Cinder Box MicroDwelling

Cinder Box

Cinder Box is a MicroDwelling inspired by a desire to produce a prototype for small scale living and working. The 200sf unit includes a general living space with corner sliding doors opening up to an exterior porch. There is a desk alcove for a small office, a storage closet and a bookcase that doubles as a ladder to the bed loft over the desk. As a prefabricated structure, dimensioned to be easily transported, the dwelling can be placed on any lot, as a rural cabin, or as a secondary structure on urban and suburban properties.

The exterior is clad in Japanese shou-sugi-ban style burnt wood siding. The weathered exterior massing is “cut” to expose the inner “flesh” of clear coat plywood. A steel window system set back to create a porch encloses the interior space while opening up the corner.

The design aesthetic was inspired by the dichotomy in desert life. Cacti, such as the saguaro, have rough exterior skins that can handle the intense environment while the interior plant flesh is often soft and wet, designed to hold moisture and the essentials for desert survival. The design plays on this duality with a rough burnt wood exterior contrasting the soft clear wood interior. The shou-sugi-ban provides a long term finish that doesn’t require maintenance as it is fire and rot resistant. Wabi-sabi is the Japanese aesthetic that is exemplified by the natural, simple, austere beauty in weathered materials. This raw aesthetic perfectly transposes to the Sonoran Desert’s inherent character. These diverse inspirations intersect to produce a simple and efficient design for modern living.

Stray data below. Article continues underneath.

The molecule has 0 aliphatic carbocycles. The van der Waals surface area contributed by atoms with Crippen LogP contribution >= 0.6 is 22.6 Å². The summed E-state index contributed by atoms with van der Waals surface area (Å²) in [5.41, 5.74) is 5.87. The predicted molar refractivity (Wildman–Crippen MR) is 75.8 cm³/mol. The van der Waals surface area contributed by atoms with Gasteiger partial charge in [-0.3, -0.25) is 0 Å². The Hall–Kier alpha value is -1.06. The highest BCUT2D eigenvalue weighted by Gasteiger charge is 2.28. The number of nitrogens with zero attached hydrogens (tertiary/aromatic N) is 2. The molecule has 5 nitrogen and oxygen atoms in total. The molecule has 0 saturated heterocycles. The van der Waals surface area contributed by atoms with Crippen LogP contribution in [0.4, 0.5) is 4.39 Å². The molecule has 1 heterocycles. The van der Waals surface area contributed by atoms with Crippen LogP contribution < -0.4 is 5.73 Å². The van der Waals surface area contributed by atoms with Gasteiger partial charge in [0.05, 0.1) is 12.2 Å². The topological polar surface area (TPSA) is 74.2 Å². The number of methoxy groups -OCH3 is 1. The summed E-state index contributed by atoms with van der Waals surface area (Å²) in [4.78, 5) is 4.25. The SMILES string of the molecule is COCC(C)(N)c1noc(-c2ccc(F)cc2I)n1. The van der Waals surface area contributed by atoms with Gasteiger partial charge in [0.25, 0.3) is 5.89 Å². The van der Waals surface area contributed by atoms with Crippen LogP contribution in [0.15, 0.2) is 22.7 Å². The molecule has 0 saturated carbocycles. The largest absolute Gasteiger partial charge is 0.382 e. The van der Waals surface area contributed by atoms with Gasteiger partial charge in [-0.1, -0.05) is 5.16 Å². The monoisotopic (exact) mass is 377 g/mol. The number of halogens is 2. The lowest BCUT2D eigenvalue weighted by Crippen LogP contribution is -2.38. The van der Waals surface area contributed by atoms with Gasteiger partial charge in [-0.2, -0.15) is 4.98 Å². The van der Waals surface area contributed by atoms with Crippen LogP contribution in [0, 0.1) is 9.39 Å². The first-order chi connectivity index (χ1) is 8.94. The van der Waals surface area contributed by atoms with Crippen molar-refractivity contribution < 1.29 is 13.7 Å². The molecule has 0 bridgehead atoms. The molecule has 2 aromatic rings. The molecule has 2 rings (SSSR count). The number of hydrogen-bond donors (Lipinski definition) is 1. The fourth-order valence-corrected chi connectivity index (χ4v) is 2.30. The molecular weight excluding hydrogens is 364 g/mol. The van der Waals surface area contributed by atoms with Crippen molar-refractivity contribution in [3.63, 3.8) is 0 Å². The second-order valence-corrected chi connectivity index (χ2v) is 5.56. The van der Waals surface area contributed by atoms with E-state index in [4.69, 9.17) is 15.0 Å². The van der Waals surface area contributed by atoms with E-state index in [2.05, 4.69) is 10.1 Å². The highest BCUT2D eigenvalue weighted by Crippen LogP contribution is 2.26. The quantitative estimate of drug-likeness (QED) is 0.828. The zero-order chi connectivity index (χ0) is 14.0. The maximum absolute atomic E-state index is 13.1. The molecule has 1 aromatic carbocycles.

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Cinder Box sunset

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Deek - October 30, 2013 Reply

Very awesome….

Gail M - October 30, 2013 Reply

Cute, but I want way more privacy than that.

Bob H - October 30, 2013 Reply

Very nice looking, I would need about a 16×20 or 16×24 and I would be all set. Best of all no wheels.

    Sam - October 30, 2013 Reply

    Benn doing a lot of research on micro living. I have found that any building over 10 X 20′ you pay property tax on and have to get city building permits. I am leaning toward building 2 10 x 20s. The ‘Park Models’ do have axels and wheels and get up to 400 sq ‘ and they are considered RVs so there is NO property tax. The lowest price result if money is an issue, is to buy a 40’ older school bus (schools sell them every year) and then convert it into a home. I have one with carpet, kitchen stove, frig, counters, cupboards, drawers, electric heating stove, queen sized bed, closet, small bath room & living room. I bought everything from auctions or parted out RVs. Very low total $ spent. And no property tax. I built a covered deck all around it, skirted the wheels and have no intention of ever moving it. It is low cost living. Very warm during the winter and air conditioned in summer. Just thought I’d share. Happy Halloween